That worked perfectly, and we had so much clothing leftover that there was enough for everyone to really just take as much as they wanted!

Most of the girls seem to make out very well! Lara, my friend and fellow blogger, got some gorgeous shoes, some jewelry, a few cute dresses, and an awesome little terrycloth romper that I still insist she should pair with roller-skates. ;)

Fellow blogger/writer Stephanie and my coworker Aryanna both got some great dresses (and Steph got the coolest hat!) My mom (yes! I invited my mom) got herself a dress to wear while accompanying my dad to the Emmys last night along with several other pieces.

My future mother-in-law, Tatyana, also made out like a bandit with several dresses, shirts, and some jewelry. As did my future aunt-in-law, Yelena, and future cousin-in-law, Michelle, (the latter of whom scored a really great pink leather purse that will be fabulous for the spring/summer).

I got several dresses, a few pairs of shoes that I can't wait to wear, and some sweaters (a couple of which used to belong to Tatyana who also got one of my former dresses; Eugene noted that seeing his mom and future wife wearing each other’s clothing might prove “confusing.”)

Once everyone had their final selections and had settled back down in their chairs, I jumped up and started hawking some of the unclaimed goods [“How about this sweater? This would be fantastic for a cozy afternoon at home! Or this little slutty dress from Frederick’s of Hollywood? Vanessa try on this hooker dress!”] until every single item had gotten a thorough consideration.

(For the record, Vanessa did try on the hooker dress and she loved it. Also for the record, the hooker dress originally belonged to my mom!)

After the girls went home, I packed up all the leftover clothing, shoes, and accessories (6 huge bags worth) and Eugene and I drove it all over to Housing Works where the goods will be sorted and sold and the money will then go to benefit homeless New Yorkers living with HIV/AIDS.

Actually, that's totally a lie. After the girls went home, I ate a plate of leftovers and passed out on the couch. The NEXT DAY, I packed up all the clothing and (with Eugene's help) brought it over to Housing Works.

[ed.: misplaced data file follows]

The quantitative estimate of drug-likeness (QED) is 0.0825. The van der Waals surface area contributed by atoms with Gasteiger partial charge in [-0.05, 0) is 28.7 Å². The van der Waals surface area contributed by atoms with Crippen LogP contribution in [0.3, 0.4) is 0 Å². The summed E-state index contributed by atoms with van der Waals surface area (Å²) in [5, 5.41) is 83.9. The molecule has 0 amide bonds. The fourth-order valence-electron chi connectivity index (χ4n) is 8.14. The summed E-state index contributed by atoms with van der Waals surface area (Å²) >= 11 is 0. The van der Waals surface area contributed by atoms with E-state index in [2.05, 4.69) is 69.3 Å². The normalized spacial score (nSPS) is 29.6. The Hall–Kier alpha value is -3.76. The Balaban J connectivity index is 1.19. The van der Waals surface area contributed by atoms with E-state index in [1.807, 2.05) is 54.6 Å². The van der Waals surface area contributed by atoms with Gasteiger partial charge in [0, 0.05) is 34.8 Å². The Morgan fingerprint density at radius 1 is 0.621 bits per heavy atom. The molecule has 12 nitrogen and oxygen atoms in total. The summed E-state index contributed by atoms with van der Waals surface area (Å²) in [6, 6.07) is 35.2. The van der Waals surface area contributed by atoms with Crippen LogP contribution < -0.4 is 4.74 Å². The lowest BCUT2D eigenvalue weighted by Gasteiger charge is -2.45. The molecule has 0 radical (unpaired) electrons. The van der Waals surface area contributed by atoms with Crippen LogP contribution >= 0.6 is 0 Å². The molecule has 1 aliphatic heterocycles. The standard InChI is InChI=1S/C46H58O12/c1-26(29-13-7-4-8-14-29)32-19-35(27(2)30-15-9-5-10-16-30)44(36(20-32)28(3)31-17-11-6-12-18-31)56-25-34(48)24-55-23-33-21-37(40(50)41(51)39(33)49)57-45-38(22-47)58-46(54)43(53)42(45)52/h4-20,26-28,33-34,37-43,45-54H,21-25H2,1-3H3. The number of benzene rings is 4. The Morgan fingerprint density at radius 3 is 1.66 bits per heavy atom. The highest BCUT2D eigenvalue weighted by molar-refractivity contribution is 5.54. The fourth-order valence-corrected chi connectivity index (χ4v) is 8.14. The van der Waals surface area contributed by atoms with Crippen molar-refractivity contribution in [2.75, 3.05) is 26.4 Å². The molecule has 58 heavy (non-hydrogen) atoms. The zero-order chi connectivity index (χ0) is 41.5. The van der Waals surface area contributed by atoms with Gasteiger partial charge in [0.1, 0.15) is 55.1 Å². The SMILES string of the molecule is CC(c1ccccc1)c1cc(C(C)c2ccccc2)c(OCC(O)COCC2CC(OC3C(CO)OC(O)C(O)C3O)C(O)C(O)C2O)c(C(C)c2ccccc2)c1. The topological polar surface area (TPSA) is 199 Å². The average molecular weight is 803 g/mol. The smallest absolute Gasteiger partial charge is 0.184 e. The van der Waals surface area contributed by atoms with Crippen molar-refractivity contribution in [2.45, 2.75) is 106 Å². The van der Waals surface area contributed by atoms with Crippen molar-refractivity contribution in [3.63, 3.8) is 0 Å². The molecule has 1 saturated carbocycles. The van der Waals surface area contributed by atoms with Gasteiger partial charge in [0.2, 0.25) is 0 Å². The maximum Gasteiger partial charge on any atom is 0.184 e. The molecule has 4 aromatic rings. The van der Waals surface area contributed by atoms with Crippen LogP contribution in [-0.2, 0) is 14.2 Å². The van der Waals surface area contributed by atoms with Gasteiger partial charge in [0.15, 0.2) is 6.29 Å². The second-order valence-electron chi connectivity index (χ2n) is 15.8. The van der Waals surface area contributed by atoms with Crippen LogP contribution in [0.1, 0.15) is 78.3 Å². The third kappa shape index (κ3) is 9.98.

Good times, clean closets, new clothes without spending money, and a big donation to charity. Have you ever heard of a more perfect win-win-win situation?

Tomorrow I’ll go into more detail on how you can throw your OWN clothing swap party. I highly recommend it!

New to Always Order Dessert? Consider subscribing to my RSS feed, follow me on Twitter, become a fan on Facebook, or sign up to receive my once-a-week e-mail updates by filling in your address in the box on the right. And if you ever need any entertaining or cooking advice, please don't hesitate to e-mail me. Thanks for reading!

Passion Fruit Lemonade

This easy Passion Fruit Lemonade was a hit at my clothing swap brunch party this past Saturday. Freshly squeezed lemon juice is combined with tart and tropical passion fruit pulp (purchased frozen from the freezer section of my local grocery store) for a cool beverage that tastes like vacation in a glass!

Mix up a big batch and serve in a punch bowl or pitchers at your next gathering (I poured it into my brand new beverage dispenser).

The recipe is non-alcoholic, but if you'd like to kick it up a bit, just keep a bottle of vodka nearby and let your guests add a shot of it to their glass if they'd prefer something a little stronger.

(Some rum would be delicious, too!)

If you can't find frozen passion fruit pulp at the store and don't want to buy it online, you can also halve the simple syrup and add a pint of passion fruit sorbet instead (Ciao Bella makes a good one); it'll melt into the drink and serve to sweeten and impart the passion fruit flavor.

Looking for more something a little boozier? Try this Sparkling Gin Punch, which I learned this past weekend is just as good at the beginning of spring as it is in the dead of winter.

(And just as good today as it was in the 1960s!)

Loved this recipe? Here are three other passion fruit recipes you might like:

And let's connect so you can find out the next time I post! Follow me on Twitter, Instagram, or Pinterest, become a fan on Facebook, or sign up to receive my once-a-week e-mail updates.